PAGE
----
Sixty-seven years ago this past Dec. 1, the American people witnessed a defining moment in American history, a moment of dignity and courage that changed the nation and the world. Feeling “fed up” and having made her mind up to never move again, Rosa Parks was arrested on Dec. 1, 1955, for refusing to give up her seat to a white passenger, thus violating a Montgomery, Alabama, law for segregated seating on city buses.
She later said, “…the only tired I was, was tired of giving in.” Following Rosa Parks’ arrest, she was allowed to make that one phone call. Probably few phone calls have had as much impact on a nation as the one made by Mrs. Parks, to get in contact with her pastor, E.D. Nixon, who was the president of the NAACP in Montgomery.
Historically, no other civil rights group has played a larger role than the NAACP in fighting to end segregation. Also, by refusing to give up her seat, the country witnessed the highest moment of Rosa Parks’ patriotism, demonstrating her devotion to the betterment of our nation. Her simple act of dignity and courage would change America, helping to move us closer to fulfilling the vision of equality for all. With the subsequent conviction of Mrs.
Parks and with the backing of the NAACP, the Black community in Montgomery formed the Montgomery Improvement Association with Dr. Martin Luther King Jr. as president. Following several mass meetings, Blacks were asked not to ride the buses to work, to town, to school or anywhere, thus launching the Montgomery Bus Boycott, using this economic weapon in the campaign to end segregation. This decision to start the bus boycott saw much of Montgomery coming out in support of Mrs.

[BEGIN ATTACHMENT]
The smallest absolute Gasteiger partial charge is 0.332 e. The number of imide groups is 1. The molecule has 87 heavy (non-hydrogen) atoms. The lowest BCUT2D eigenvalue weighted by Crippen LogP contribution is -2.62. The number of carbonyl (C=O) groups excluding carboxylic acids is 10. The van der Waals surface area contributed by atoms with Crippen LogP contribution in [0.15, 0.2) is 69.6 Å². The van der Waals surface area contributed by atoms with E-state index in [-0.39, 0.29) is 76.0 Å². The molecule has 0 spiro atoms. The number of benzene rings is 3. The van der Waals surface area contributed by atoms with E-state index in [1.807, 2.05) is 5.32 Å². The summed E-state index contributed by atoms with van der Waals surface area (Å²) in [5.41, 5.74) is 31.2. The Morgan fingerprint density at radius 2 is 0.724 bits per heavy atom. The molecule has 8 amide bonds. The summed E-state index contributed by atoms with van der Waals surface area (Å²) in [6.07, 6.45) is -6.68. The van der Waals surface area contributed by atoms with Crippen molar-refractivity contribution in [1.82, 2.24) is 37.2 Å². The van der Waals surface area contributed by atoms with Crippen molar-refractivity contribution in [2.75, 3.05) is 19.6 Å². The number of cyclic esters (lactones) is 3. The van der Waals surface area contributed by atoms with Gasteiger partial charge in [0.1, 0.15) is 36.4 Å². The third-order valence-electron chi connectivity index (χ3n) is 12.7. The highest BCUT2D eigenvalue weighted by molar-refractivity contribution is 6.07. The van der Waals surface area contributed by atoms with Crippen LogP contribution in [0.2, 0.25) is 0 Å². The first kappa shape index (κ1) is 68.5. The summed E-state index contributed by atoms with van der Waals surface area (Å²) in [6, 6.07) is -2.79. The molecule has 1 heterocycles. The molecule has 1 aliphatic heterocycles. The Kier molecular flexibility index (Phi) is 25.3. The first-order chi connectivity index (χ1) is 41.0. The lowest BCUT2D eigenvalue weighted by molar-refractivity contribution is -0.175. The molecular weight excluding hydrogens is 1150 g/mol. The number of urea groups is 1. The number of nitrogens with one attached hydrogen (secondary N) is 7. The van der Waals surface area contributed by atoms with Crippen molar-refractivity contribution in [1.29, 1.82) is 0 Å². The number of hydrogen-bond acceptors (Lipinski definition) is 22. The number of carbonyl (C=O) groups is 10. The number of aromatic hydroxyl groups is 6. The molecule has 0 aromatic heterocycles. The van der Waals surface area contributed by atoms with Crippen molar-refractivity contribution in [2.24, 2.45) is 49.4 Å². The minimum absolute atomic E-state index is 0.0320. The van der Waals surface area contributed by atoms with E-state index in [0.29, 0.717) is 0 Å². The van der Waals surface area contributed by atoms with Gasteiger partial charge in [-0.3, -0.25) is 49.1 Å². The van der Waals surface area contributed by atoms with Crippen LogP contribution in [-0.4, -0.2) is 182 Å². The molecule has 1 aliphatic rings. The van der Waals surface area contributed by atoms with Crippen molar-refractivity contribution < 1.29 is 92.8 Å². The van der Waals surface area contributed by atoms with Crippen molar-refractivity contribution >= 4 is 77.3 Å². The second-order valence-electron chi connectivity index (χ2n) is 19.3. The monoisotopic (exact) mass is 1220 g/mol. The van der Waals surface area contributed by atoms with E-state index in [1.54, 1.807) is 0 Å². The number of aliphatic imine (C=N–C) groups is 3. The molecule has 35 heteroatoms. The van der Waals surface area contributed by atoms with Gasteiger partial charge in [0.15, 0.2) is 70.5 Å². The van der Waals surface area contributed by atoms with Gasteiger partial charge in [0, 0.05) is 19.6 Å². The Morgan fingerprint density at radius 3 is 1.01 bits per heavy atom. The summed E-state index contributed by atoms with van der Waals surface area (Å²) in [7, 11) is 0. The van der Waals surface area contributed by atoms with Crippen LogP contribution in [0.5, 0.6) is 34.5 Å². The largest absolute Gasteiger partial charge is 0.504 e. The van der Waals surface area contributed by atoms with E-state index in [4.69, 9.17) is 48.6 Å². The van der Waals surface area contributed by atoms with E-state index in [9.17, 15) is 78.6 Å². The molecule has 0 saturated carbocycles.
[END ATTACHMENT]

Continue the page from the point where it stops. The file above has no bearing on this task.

Parks, and over a year later, in Dec. 1956, the Supreme Court ruled that Alabama’s law requiring segregation on buses was unconstitutional, striking a serious blow to the “southern solution” to the problem of the races – the separate-but-equal doctrine. Later, realizing her life would never be the same in Montgomery, Rosa Parks left Montgomery, moving to Detroit where she served on Congressman John Conyers’ staff for 23 years.
Parks also received many honors, including the NAACP’s Spingarn Medal in 1979, the Presidential Medal of Freedom in 1996, and the Congressional Gold Medal of Honor, the highest honor awarded to an American civilian. Rosa Parks died at the age of 92 on Oct. 24, 2005. In honoring Mrs. Parks’ legacy with a life-size statue in the Capitol’s Statuary Hall in February 2013, President Barack Obama proclaimed, “But we can do no greater honor than to remember and to carry forward the power of her principle and a courage born of conviction.” Today, as we look back on Rosa Parks’ life, let us summon enough courage and determination to speak up and defend what we know to be right, moving us in the direction of a better America for all. Larry Sutton is a retired educator who taught at Clinton High School.